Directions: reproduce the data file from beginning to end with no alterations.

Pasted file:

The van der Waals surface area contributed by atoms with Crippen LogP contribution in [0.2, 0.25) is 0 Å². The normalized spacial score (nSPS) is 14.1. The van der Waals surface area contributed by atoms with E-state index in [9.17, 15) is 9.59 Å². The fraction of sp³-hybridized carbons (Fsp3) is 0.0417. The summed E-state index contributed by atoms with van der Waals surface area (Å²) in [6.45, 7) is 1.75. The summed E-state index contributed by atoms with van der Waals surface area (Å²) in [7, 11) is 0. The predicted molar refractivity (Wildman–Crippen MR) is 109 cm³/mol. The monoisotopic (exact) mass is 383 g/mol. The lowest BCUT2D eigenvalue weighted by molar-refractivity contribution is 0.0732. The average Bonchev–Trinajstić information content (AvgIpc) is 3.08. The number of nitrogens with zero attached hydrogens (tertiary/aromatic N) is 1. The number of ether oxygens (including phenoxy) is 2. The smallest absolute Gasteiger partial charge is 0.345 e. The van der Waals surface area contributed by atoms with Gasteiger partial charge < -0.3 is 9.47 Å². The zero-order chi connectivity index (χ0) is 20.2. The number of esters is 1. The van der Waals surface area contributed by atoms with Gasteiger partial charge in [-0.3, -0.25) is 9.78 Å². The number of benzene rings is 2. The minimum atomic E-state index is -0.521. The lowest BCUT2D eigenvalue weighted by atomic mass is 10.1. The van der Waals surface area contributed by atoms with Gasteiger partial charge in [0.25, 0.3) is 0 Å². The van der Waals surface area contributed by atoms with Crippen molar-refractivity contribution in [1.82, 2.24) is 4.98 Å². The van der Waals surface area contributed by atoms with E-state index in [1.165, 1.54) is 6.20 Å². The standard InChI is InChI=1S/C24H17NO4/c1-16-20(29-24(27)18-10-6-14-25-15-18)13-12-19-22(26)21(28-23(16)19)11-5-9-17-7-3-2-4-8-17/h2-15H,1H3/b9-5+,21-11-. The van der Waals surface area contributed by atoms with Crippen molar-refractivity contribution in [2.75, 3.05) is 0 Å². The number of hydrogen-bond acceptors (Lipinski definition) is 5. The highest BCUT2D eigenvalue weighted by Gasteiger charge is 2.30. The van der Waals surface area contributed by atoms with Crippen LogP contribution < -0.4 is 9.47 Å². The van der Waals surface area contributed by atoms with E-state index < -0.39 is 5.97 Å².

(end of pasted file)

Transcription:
The van der Waals surface area contributed by atoms with Crippen LogP contribution in [0.2, 0.25) is 0 Å². The normalized spacial score (nSPS) is 14.1. The van der Waals surface area contributed by atoms with E-state index in [9.17, 15) is 9.59 Å². The fraction of sp³-hybridized carbons (Fsp3) is 0.0417. The summed E-state index contributed by atoms with van der Waals surface area (Å²) in [6.45, 7) is 1.75. The summed E-state index contributed by atoms with van der Waals surface area (Å²) in [7, 11) is 0. The predicted molar refractivity (Wildman–Crippen MR) is 109 cm³/mol. The monoisotopic (exact) mass is 383 g/mol. The lowest BCUT2D eigenvalue weighted by molar-refractivity contribution is 0.0732. The average Bonchev–Trinajstić information content (AvgIpc) is 3.08. The number of nitrogens with zero attached hydrogens (tertiary/aromatic N) is 1. The number of ether oxygens (including phenoxy) is 2. The smallest absolute Gasteiger partial charge is 0.345 e. The van der Waals surface area contributed by atoms with Gasteiger partial charge < -0.3 is 9.47 Å². The zero-order chi connectivity index (χ0) is 20.2. The number of esters is 1. The van der Waals surface area contributed by atoms with Gasteiger partial charge in [-0.3, -0.25) is 9.78 Å². The number of benzene rings is 2. The minimum atomic E-state index is -0.521. The lowest BCUT2D eigenvalue weighted by atomic mass is 10.1. The van der Waals surface area contributed by atoms with Gasteiger partial charge in [0.25, 0.3) is 0 Å². The van der Waals surface area contributed by atoms with Crippen molar-refractivity contribution in [1.82, 2.24) is 4.98 Å². The van der Waals surface area contributed by atoms with E-state index in [1.165, 1.54) is 6.20 Å². The standard InChI is InChI=1S/C24H17NO4/c1-16-20(29-24(27)18-10-6-14-25-15-18)13-12-19-22(26)21(28-23(16)19)11-5-9-17-7-3-2-4-8-17/h2-15H,1H3/b9-5+,21-11-. The van der Waals surface area contributed by atoms with Crippen molar-refractivity contribution in [2.75, 3.05) is 0 Å². The number of hydrogen-bond acceptors (Lipinski definition) is 5. The highest BCUT2D eigenvalue weighted by Gasteiger charge is 2.30. The van der Waals surface area contributed by atoms with Crippen LogP contribution < -0.4 is 9.47 Å². The van der Waals surface area contributed by atoms with E-state index < -0.39 is 5.97 Å².